Nature and Revelation by Jeanne Halgren Kilde: a review

Nature and Revelation is a delightful book. Jeanne Halgren Kilde wrote the book for two perhaps-incompatible audiences: Folks with Macalester College connections, and readers interested in the development of private college/liberal arts education in North America. For the Macalester audience she addresses nearly all of the expected issues a member of the Mac community would expect (I list most of those here) and adds many things we members may or may not have asked. For the academic audience she offers a case study, with enough context and enough detail to make the case useful for further examination and discussion. For both audiences she’s produced an excellent work.

The book concentrates on collegiate governance, with occasional looks at the school’s often-troubled relationship with the Presbyterian church. The result is that the author provides fairly detailed accounts of the views and activities of most of the college’s presidents and a handful of other officers, with similar portraits of some key trustees. There’s considerable discussion of Macalester’s relationship with the church (and the local churches), which is often presented in terms of the school’s changing interpretation of the word nonsectarian. Naturally the school’s relationship with Dewitt Wallace is explored at some length, as that also changed over time. All of this is presented well, and is surprisingly interesting. There’s more here than I perhaps expected about what college fundraising entails, and on the impact those efforts have on the shape of the college as an institution. All in all, I found these discussions enlightening and worthwhile.

The author’s treatment of Macalester’s 1970 budget crisis is revealing. She attributes many of the difficulties to inadequate accounting, to structural issues resulting from restricted funds (ie, donations to support buildings and programs), and to the administration’s inability to raise funding to support daily operations. The clearly-important role of college trustee and Wallace advisor Paul Davis is both confusing and frustrating; that Kilde is unable to fully explain the apparent contradictions in his behavior is likely due to her inability to gain access to key Wallace family documentation. That Davis’ analysis of the school’s financial situation is similar to Kilde’s is clear. Why he lost faith in the school’s ability to find solutions is unclear, as is his motivation for his subsequent undermining those efforts.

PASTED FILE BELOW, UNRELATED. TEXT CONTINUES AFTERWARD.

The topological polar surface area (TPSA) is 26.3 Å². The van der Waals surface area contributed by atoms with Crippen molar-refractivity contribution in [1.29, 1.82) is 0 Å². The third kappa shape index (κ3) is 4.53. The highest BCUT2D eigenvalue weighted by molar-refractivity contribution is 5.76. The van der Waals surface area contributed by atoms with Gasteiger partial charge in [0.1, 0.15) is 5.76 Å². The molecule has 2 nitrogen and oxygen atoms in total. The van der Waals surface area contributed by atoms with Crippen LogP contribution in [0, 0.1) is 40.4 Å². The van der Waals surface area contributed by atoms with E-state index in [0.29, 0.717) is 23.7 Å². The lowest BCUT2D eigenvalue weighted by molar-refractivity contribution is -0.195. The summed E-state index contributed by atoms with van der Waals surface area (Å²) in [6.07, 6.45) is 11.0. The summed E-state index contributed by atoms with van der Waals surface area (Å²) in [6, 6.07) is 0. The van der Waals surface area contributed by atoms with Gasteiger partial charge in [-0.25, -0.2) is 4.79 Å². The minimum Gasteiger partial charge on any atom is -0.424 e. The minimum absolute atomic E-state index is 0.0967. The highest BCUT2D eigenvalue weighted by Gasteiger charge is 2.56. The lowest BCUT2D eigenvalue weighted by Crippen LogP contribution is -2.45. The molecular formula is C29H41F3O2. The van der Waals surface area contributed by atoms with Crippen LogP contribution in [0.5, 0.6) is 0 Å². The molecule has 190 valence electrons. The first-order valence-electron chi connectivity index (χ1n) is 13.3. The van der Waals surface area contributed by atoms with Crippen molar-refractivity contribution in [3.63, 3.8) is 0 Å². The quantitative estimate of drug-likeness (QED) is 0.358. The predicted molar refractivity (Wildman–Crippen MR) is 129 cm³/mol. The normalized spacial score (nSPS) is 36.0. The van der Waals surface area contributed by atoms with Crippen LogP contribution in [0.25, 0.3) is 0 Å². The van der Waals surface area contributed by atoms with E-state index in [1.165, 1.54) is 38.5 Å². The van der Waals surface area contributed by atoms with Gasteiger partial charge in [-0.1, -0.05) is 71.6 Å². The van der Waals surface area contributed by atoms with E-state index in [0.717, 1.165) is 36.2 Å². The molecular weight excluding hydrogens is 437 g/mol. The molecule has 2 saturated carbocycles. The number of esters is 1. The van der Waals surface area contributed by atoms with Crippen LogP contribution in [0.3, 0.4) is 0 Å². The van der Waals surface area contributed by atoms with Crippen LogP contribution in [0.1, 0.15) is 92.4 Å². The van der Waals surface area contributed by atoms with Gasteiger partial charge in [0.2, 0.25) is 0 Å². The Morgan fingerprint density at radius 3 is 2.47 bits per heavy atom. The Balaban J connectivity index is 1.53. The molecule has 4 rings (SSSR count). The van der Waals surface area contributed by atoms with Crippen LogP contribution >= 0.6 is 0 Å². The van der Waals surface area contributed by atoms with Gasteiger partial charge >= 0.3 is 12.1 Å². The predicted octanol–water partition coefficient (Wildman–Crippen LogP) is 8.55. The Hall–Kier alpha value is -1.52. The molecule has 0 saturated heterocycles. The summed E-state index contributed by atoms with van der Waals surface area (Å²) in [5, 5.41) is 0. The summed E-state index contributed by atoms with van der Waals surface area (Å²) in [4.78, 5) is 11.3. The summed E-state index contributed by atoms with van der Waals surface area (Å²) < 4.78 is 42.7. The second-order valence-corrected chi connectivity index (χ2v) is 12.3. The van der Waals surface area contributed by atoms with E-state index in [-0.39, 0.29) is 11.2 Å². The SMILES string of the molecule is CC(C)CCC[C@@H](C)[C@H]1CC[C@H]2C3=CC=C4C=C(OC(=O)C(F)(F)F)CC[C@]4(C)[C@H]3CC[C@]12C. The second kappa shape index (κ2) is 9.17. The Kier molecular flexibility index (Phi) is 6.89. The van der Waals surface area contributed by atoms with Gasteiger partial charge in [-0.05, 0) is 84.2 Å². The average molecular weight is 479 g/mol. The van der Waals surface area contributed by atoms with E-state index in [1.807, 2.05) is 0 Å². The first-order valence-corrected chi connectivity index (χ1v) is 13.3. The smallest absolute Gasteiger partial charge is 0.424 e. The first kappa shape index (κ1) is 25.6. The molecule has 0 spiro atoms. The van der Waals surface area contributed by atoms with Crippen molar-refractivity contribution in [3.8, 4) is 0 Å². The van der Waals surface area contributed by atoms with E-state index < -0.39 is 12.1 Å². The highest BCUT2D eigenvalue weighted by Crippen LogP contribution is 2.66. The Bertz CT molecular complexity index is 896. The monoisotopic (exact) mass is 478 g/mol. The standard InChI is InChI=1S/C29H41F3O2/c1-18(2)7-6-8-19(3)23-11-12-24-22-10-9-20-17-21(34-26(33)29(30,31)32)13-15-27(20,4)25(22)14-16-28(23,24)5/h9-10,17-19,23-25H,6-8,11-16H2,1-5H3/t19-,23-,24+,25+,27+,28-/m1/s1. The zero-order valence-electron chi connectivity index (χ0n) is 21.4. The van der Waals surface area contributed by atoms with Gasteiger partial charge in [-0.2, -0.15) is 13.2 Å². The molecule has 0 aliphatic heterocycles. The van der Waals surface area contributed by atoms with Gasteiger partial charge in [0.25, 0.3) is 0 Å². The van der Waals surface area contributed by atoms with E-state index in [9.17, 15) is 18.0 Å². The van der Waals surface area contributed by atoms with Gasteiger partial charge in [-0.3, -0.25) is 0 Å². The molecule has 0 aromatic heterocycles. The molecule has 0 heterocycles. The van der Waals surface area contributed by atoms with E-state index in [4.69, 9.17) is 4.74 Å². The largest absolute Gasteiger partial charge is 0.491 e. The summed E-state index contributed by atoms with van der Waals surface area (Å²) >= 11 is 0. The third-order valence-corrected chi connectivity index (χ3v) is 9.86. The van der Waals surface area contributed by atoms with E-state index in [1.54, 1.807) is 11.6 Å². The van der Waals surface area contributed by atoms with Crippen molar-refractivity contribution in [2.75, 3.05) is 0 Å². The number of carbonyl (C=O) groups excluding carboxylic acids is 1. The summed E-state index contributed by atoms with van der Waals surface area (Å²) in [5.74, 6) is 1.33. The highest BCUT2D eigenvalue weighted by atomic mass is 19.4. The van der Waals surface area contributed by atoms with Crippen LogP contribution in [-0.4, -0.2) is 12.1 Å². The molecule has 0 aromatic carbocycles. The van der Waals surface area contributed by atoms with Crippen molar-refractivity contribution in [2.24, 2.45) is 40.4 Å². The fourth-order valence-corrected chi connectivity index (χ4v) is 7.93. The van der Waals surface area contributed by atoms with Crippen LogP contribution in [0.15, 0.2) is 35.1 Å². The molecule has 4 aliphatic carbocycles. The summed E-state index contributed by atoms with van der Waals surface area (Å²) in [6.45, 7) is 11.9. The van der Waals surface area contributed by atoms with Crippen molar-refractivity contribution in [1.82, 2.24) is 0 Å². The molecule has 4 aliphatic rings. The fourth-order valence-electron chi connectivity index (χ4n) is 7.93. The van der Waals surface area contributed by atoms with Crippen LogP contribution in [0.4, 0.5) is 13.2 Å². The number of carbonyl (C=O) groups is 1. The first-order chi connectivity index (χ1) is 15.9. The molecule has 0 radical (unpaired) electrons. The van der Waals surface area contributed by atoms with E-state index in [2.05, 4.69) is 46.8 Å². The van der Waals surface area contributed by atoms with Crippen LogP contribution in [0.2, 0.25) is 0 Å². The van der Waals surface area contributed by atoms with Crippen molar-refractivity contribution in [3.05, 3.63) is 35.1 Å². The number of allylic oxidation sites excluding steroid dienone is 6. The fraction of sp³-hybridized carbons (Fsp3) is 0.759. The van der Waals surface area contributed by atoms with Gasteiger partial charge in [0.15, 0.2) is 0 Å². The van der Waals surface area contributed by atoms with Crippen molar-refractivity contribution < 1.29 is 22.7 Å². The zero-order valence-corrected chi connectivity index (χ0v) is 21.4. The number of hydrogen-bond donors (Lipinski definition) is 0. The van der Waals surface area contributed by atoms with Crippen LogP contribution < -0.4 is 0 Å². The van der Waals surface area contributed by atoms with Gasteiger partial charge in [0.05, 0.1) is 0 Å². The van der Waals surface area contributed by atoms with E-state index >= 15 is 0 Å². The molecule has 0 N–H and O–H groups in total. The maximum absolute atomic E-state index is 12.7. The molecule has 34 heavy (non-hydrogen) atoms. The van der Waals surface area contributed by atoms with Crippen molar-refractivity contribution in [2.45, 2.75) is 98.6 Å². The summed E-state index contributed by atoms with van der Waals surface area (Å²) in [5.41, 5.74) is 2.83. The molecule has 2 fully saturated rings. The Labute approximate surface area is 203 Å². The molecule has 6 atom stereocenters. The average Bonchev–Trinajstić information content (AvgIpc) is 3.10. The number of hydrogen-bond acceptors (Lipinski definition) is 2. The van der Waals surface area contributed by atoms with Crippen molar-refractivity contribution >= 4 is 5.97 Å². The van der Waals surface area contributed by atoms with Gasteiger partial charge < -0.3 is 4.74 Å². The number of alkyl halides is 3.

The author’s emphasis on the school’s presidents and fundraising has an opportunity cost. This book pays little attention to campus life. Few professors are mentioned, and those mentions are usually more about their impact on the school’s mission than on their classroom demeanor. Curriculum issues are mentioned mostly in terms of their relationship to giving–it’s easier, as the book shows, to raise money for programs than for everyday funding, and that fundraising emphasis impacts the curriculum. There’s little in this text about residential life, about arts and sports, or about the daily grind faced by students. Indeed, very few students are mentioned, either by name or by implication. An exception is a fairly superficial recognition of the impact of the ’60s counterculture, and a discussion of the somewhat-related Mac Free College experiment. An interesting omission, considering the author’s established reputation as a student of church architecture, is the total lack of analysis–and nearly complete lack of mention–of the college buildings. I’d really like to see what she could do with that topic.

All that to say that there’s room for another book about Macalester, with perhaps more emphasis on the changing structure of the curriculum, the faculty’s ever-evolving membership, and changes to student life (and the student body’s makeup) which occurred over time. Nonetheless, Kilde’s book is valuable as written, and quite a gratifying read.

This review was originally published on LibraryThing.